Under the title “Britons Argue Over Who’s to Blame For Extremism,” this morning’s Washington Post has an illuminating article about the radicalization of home grown young people and why they travel to Syria or Iraq to join ISIS.  Back on July 7, 2005 – known in Great Britain as 7/7 – militants bombed London’s Tube and buses with the loss of 52 lives. The government responded by developing a program called “ Prevent” involving educational and outreach efforts that included priests, rabbis, Imams, police and community volunteers designed to head off the radicalization of Britain’s youth. 

Since the inception of the program, there hasn’t been another 7/7 style terrorist attack in London or in England.  Is this a sign of the positive results of “Prevent?”  Who knows.   But when the Conservative Party's David Cameron became Prime Minister in 2010, he did what most conservatives would do about “questionable social programs,” he transformed it. He transformed Prevent from a community social service program designed to stem radicalization and terrorism before it took root into a very different effort, claiming that the program had “no way to measure which initiatives were truly effective in countering extremism.”  

The Cameron Government transformed Prevent into a British Muslim surveillance program.  A new law passed just last week requires teachers, health workers and local government employees to inform law enforcement agencies if they suspect a young person is being radicalized.  This “get tough,” “brook no quarter,” “punishment is the best solution” is quite typical of the conservative response here in the United States, too, rather than the harder task of addressing the root causes of problematic and dangerous social crises.  

Recall, if you will, one of the most iconic images at the birth of ISIS, Briton Jihadi John (26 year old Muhammad al-Dhafiri ) wielding the executioner’s knife at the neck of  James Foley just a year ago.  He was raised in a northwest London middle class community.  Or recall the Brits who were found to be in leadership roles in the Somali terrorist group, al-Shabab.  In London, the Cameron revamped Prevent program has, not surprisingly, increased Muslim resentment and the program’s name itself is now a dirty word in the Muslim community.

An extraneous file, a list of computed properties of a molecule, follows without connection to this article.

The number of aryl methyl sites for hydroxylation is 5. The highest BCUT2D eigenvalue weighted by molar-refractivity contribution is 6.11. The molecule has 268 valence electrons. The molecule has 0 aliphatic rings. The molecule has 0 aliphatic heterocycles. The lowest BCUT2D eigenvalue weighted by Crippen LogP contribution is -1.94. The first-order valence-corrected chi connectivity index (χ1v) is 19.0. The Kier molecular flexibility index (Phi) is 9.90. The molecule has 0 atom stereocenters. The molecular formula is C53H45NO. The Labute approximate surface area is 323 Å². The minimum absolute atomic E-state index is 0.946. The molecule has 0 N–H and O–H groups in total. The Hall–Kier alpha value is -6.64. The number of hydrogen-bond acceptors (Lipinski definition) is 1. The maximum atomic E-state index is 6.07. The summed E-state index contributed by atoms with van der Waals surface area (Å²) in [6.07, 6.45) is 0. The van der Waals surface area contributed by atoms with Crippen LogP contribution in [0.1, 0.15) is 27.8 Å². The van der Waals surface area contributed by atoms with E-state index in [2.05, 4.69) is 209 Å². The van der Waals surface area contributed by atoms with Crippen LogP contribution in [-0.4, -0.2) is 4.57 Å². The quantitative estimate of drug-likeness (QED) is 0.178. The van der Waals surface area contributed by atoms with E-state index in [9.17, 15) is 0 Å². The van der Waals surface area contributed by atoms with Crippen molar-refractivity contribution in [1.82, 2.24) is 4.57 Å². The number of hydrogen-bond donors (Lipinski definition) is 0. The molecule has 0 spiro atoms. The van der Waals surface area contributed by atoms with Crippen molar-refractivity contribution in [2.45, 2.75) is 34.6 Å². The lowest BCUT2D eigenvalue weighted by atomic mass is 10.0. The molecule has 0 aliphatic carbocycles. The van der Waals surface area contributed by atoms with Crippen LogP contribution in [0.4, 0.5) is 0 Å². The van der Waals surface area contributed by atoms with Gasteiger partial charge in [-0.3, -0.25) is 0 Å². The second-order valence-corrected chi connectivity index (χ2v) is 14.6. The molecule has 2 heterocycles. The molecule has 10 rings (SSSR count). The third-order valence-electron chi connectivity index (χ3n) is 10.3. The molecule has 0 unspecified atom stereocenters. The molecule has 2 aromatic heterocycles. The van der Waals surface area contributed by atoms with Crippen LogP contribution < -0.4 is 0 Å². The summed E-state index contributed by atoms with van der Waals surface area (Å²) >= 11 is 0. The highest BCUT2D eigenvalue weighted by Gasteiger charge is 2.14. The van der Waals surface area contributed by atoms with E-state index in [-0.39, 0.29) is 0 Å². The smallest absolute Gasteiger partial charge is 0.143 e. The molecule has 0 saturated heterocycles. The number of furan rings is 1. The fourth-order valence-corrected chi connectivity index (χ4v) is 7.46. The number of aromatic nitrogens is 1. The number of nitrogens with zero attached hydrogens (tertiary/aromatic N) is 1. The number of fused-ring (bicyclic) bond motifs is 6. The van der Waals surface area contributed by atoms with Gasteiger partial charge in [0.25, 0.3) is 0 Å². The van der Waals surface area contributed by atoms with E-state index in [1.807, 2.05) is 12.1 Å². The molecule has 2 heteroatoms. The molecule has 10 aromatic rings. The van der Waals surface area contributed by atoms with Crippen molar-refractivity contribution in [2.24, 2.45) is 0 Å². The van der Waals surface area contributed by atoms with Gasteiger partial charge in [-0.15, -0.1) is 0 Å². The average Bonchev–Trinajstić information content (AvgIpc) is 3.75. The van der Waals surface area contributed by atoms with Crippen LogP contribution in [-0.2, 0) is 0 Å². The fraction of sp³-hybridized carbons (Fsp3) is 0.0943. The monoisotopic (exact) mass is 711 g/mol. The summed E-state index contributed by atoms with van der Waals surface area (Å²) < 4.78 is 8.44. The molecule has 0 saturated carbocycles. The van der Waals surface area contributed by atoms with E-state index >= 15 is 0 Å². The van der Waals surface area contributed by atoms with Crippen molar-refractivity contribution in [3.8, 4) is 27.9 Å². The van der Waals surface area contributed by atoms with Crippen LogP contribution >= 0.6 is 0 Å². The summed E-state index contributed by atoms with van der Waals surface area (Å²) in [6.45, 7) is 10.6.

A former Prevent official, Selina Ullah, says of the new Prevent program, “The whole agenda feels much more loaded, much more suspicious.  We’re being watched all the time.  It feels like 1984.”

All three women who travelled from Manchester, England to Saudi Arabia and thence on to Turkey and Syria, Khadija, Sugra and Zohra, were born and raised in Britain.  Their husbands have pleaded with them to return.  Turns out that for over a year prior to their journey to the battlefields of Syria, police had been secretly encouraging the women to contact a brother who was already in Syria.  But the contact, according to the husband’s lawyer, only radicalized the women and Zohra Dawood, in a call back home, explained that she and her Muslim sisters had fled Britain because they believed they were under constant police surveillance. 

Current public discussions in Great Britain center around who’s to blame for the radicalization of these three women now that they and nine children are somewhere in the hell hole that is Syria today.  On the one hand, folks argue that it was the security police’s action that lead to their decision while others say it was Britain’s highly conservative Muslim community who, as David Cameron proclaimed, “quietly condone radical views.”   But as Bradford City Councillor Alyas Karmani said, “Everyone has to realize that they all failed these women.” 

What strikes me about the competing “strategies” illustrated in this article in attempting to deal with the radicalization of our youth, the Cameron approach pretty much parallels our own liberal/conservative divide right here in America about so many issues:  “Forget liberal hogwash about causes, just punish the wrongdoers.”  It’s why our prison population is the largest in the world.  Or if people are poor, “it’s their own fault and they must be lazy” according to Rush Limbaugh and the 12 (14? 30?) Republican Presidential Candidates.    Examples like this are legion.

But as I’ve pondered here before, when an individual, a group, a community feels disenfranchised, believes he, she or they are subjected to institutional discrimination, that no one is listening to them about their legitimate complaints, radicalization is not just an alternative path among others.  It can become a means and a path to liberation.  And as we celebrate the 239th anniversary of our Declaration of Independence from Great Britain, one might consider that our home-grown Black Panthers understood this very well.  And they acted upon it.  Maybe just like Khadija, Sugra and Zohra. 

The full Washington Post article is here:

Brits Debate Cause of Radicalization

PS: Not to sound paranoid or anything so crazy, but as I was working on this piece with its references to ISIS, terrorists, Muslims, etc. my computer suddenly slowed down as if I was back working on my first computer, the old Texas Instruments TI-99.  So I guess NSA and Comcast are doing their jobs.  


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